The second "big deal" that cemented his reputation was the flotation of Xstrata, which he then helped to build into one of the world's most successful commodities groups. Today, it is in the middle of a £56bn merger with Glencore, which Xstrata spun-out of a decade ago.
However, the Xstrata that is around today might never have existed. Originally, Glencore had planned to sell-off its South African and Australian coal assets in a company called Enex, but the flotation was pulled following the 9/11 attacks. Commodities prices tanked but a fellow architect of the BHP Billiton merger, Mick Davis, was then running Glencore subsidiary Xstrata. Hannam helped Davis list Xstrata and immediately double the company in size by taking on those coal assets.
"Hannam's original power base was in South Africa as a result of the flotation," says an industry source. And natural resources appealed to his machismo, so Hannam was among the first to spot potential in mines and oilfields based in Kazakhstan, India and off the east African coast.
The critic who compared him unfavourably to Arthur, concedes: "He is a visionary and you have to admire someone who throws themselves into those kind of dirty situations." And that admiration meant he could get away with some extraordinary flannel. "He would use this very flowery language in meetings. You would sit and cringe. It was like something from a bad Hollywood film – but the client would believe he could move mountains."
There's no doubt Hannam had front. On one deal, Hannam made some fairly big claims that many potential investors simply couldn't buy. Apparently, he went round to the home of a senior director to back up him up and, when the man's wife said he wasn't home, insisted on waiting in the kitchen. For hours.
Hannam got into huge trouble in 2007 when he discussed an Omani-backed $60bn buyout of Dow Chemicals – one of JPMorgan's biggest clients. That didn't stop him trying to get the top job at JPMorgan Cazenove – a joint venture of investment bank and blue-blooded stockbroker partly conceived by Hannam – just a year later.
Hannam has excellent press contacts, which saw him tipped as a potential boss and was probably the reason he was even interviewed. "No one pushed for him to be in charge," says one former colleague. "He's a business machine, but there are things he can and can't do."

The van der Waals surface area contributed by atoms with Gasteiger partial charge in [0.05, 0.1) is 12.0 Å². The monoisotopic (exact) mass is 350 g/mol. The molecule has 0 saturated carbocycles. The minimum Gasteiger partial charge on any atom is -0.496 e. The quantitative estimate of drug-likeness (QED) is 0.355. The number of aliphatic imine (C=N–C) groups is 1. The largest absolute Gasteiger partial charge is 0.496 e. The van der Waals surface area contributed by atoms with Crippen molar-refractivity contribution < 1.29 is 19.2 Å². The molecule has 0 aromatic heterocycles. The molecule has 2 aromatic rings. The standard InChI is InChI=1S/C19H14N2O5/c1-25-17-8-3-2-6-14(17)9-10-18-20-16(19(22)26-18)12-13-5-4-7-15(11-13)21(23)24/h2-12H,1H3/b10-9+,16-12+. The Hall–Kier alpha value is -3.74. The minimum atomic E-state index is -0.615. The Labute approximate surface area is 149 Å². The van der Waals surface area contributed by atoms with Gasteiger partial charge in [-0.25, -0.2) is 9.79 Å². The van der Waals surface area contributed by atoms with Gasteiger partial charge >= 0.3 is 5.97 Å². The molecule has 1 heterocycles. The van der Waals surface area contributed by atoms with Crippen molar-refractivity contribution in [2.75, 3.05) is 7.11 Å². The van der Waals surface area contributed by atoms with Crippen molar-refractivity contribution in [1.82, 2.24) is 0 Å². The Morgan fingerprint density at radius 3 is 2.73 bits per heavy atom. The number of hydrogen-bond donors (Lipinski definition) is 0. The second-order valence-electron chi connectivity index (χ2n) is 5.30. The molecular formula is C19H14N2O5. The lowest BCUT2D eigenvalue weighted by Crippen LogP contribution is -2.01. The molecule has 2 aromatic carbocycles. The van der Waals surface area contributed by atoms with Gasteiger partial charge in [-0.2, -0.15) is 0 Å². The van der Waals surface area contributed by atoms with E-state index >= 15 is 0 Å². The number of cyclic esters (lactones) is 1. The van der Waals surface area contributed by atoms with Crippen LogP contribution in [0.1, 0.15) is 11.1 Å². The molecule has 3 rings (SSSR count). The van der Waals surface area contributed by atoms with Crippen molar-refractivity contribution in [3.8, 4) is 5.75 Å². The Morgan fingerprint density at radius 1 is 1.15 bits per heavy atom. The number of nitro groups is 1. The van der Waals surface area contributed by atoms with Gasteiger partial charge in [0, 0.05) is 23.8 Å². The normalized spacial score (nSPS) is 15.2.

There was plenty of talk that he would leave, though it was not until a rather innocuous-looking PS at the end of that note about Heritage Oil was discovered that he finally offered his resignation. Hannam has agreed to stay at JPMorgan until the Glencore-Xstrata merger is completed
Hannam hasn't lost his banking licence, but as he has a reputation for acting like he is the client rather than adviser, people think he will head up or become a director at a mining company.
An obvious possibility is Afghan Gold. He convinced JP Morgan's chief executive Jamie Dimon that the bank should help establish and then advise an Afghanistan start-up for free. The mineral market there could one day be worth $3 trillion according to some estimates, and Hannam convinced some big names, including gold mining magnate Peter Hambro and former BHP Billiton chief executive Chip Goodyear, to put money into the venture.
Last year, an article appeared in Fortune magazine that heavily praised Hannam's work in developing Afghanistan. It's a mark of his myth that many thought the article was influenced by his wife, who was said to run a public relations firm. Apparently she is actually an American lawyer.
However, anyone who has spoken to Hannam privately in recent years will know that his Afghanistan project, the idea of saving a desperate and dangerous land through capitalism, thrills him. It is, some have argued, what Hannam sees as his legacy.
The smart money says that once he has had his time in the ring with the FSA, Hannam will take on Afghanistan.